Powering A More Sustainable Future Through High Performance Batteries

Generating buzz in the field of materials science

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When Dr Seh Zhi Wei was a child, he was fascinated by how water droplets stayed on the surface of lotus leaves. The superhydrophobic property of the lotus leaf – where water spilled on the surface does not wet it but rolls off – was one of his earliest observations of the wonders of materials in nature.

Led by his innate curiosity, the young Dr Seh excelled in school, eventually landing an A*STAR scholarship to study Materials Science and Engineering at Cornell University. He graduated with a PhD in the same field from Stanford University in 2015.

Dr Seh explains, “Science is essentially an attempt to explain nature. For example, the way water beads up on lotus leaves is similar to how it behaves on a Teflon coating of a non-stick frying pan.”

Understanding such phenomena got me interested in materials science. I wanted to find out why materials behave the way they do and how I could engineer materials for different applications.

Today, Dr Seh is a Principal Scientist at A*STAR’s Institute of Materials Research and Engineering (IMRE). He leads a research team that develops the next generation of advanced batteries. These new battery chemistries can transcend conventional lithium-ion battery limits and deliver more reliable receptacles for clean energy storage and conversion.

His improved yolk-shell design, which is now a licensed technology, greatly enhanced the performance of the lithium-sulfur battery, allowing it to last up to 1,000 discharge cycles, a vast improvement from its traditional 200 cycles.

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Recently, Dr Seh and his team have employed Artificial Intelligence (AI) in the form of Machine Learning (ML), to systematically model and test various permutations of MXenes – two-dimensional synthetic compounds – for use in magnesium-ion batteries. Their efforts have led to the recent development of the first anode-free magnesium battery, which has 5 times the energy density of standard magnesium batteries. His team is also using ML to reliably predict the state of health and remaining useful life in batteries, contributing to better battery safety.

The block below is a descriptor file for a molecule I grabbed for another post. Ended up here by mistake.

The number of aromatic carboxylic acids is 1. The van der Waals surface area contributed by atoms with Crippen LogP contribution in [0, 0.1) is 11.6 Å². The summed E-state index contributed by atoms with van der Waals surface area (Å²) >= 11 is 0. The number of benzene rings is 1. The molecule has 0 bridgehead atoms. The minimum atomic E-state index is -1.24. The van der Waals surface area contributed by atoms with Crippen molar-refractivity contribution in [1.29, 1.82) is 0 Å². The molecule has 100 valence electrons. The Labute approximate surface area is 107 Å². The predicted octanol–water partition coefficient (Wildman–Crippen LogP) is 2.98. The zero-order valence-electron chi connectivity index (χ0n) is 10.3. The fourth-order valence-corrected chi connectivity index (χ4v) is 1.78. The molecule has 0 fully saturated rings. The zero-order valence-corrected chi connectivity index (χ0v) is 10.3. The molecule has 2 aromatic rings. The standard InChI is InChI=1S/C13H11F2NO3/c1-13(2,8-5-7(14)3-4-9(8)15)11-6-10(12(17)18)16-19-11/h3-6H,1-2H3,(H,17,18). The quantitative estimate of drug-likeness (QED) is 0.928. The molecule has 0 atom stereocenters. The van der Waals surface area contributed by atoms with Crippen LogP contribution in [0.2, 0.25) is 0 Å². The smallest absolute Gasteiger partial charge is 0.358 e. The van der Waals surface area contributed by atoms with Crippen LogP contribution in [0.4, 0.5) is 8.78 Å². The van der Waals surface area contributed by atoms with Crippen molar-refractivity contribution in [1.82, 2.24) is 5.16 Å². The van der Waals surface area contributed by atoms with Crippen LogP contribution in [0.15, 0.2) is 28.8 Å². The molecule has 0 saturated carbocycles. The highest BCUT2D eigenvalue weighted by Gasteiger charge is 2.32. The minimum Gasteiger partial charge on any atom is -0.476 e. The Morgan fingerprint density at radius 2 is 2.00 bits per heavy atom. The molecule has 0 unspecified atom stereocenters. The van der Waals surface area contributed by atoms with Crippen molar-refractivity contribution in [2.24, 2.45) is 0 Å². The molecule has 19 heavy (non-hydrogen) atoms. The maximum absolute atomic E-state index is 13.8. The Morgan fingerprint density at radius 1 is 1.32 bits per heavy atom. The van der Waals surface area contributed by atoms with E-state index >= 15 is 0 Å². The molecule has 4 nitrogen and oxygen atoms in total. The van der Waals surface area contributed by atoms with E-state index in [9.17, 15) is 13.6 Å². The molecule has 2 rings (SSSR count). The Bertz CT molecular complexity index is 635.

Dr Seh believes that future technologies lie in Electric Vehicles (EVs) and grid energy storage, which will depend on the next generation of batteries.

“With high-energy-density batteries like the ones we are developing, EVs will have longer driving ranges, and intermittent energy sources like solar or wind power can be reliably harnessed. This paves the way for a more sustainable energy future for all of us.”

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From a bright-eyed young scientist to a well-respected researcher with various awards and accolades, Dr Seh now mentors other budding science talents. He derives great satisfaction in guiding and interacting with the young researchers.

They bring different perspectives and are always keen to explore new ideas. They are not afraid to challenge preconceived notions, and I also find myself learning from them.

“On my part as a mentor, I encourage them not to take things at face value, to be open to challenging research norms and to think differently from others. Because that’s what advancing science is all about."